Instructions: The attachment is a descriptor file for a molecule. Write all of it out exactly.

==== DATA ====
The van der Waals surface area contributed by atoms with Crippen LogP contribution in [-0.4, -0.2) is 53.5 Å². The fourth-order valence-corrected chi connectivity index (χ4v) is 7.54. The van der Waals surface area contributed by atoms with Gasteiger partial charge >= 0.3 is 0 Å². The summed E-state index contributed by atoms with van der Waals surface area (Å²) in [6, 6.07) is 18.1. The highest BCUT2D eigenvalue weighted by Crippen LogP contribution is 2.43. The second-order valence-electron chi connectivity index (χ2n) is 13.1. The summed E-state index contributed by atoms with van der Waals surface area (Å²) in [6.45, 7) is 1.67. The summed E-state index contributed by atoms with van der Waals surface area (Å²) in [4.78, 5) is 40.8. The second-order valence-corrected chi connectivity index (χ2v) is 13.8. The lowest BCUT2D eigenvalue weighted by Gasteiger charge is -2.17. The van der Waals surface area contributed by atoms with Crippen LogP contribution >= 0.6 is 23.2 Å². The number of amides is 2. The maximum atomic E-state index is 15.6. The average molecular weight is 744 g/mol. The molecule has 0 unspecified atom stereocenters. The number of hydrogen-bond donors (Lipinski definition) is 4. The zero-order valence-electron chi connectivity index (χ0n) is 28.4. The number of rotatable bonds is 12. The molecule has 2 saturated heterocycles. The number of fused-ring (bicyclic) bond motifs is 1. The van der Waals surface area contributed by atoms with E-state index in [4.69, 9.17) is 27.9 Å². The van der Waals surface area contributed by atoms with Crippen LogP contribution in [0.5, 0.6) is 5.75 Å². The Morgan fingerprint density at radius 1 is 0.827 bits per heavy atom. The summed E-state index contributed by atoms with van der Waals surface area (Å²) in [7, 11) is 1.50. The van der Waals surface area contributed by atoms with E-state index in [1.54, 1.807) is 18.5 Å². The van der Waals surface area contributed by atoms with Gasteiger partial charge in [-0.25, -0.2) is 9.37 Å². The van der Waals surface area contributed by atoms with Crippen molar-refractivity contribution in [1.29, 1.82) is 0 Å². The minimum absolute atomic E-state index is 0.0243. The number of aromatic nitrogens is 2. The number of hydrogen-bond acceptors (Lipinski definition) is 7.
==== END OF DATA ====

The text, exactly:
The van der Waals surface area contributed by atoms with Crippen LogP contribution in [-0.4, -0.2) is 53.5 Å². The fourth-order valence-corrected chi connectivity index (χ4v) is 7.54. The van der Waals surface area contributed by atoms with Gasteiger partial charge >= 0.3 is 0 Å². The summed E-state index contributed by atoms with van der Waals surface area (Å²) in [6, 6.07) is 18.1. The highest BCUT2D eigenvalue weighted by Crippen LogP contribution is 2.43. The second-order valence-electron chi connectivity index (χ2n) is 13.1. The summed E-state index contributed by atoms with van der Waals surface area (Å²) in [6.45, 7) is 1.67. The summed E-state index contributed by atoms with van der Waals surface area (Å²) in [4.78, 5) is 40.8. The second-order valence-corrected chi connectivity index (χ2v) is 13.8. The lowest BCUT2D eigenvalue weighted by Gasteiger charge is -2.17. The van der Waals surface area contributed by atoms with Crippen LogP contribution >= 0.6 is 23.2 Å². The number of amides is 2. The maximum atomic E-state index is 15.6. The average molecular weight is 744 g/mol. The molecule has 0 unspecified atom stereocenters. The number of hydrogen-bond donors (Lipinski definition) is 4. The zero-order valence-electron chi connectivity index (χ0n) is 28.4. The number of rotatable bonds is 12. The molecule has 2 saturated heterocycles. The number of fused-ring (bicyclic) bond motifs is 1. The van der Waals surface area contributed by atoms with E-state index in [4.69, 9.17) is 27.9 Å². The van der Waals surface area contributed by atoms with Crippen LogP contribution in [0.5, 0.6) is 5.75 Å². The Morgan fingerprint density at radius 1 is 0.827 bits per heavy atom. The summed E-state index contributed by atoms with van der Waals surface area (Å²) in [7, 11) is 1.50. The van der Waals surface area contributed by atoms with E-state index in [1.54, 1.807) is 18.5 Å². The van der Waals surface area contributed by atoms with Gasteiger partial charge in [-0.25, -0.2) is 9.37 Å². The van der Waals surface area contributed by atoms with Crippen molar-refractivity contribution in [1.29, 1.82) is 0 Å². The minimum absolute atomic E-state index is 0.0243. The number of aromatic nitrogens is 2. The number of hydrogen-bond acceptors (Lipinski definition) is 7.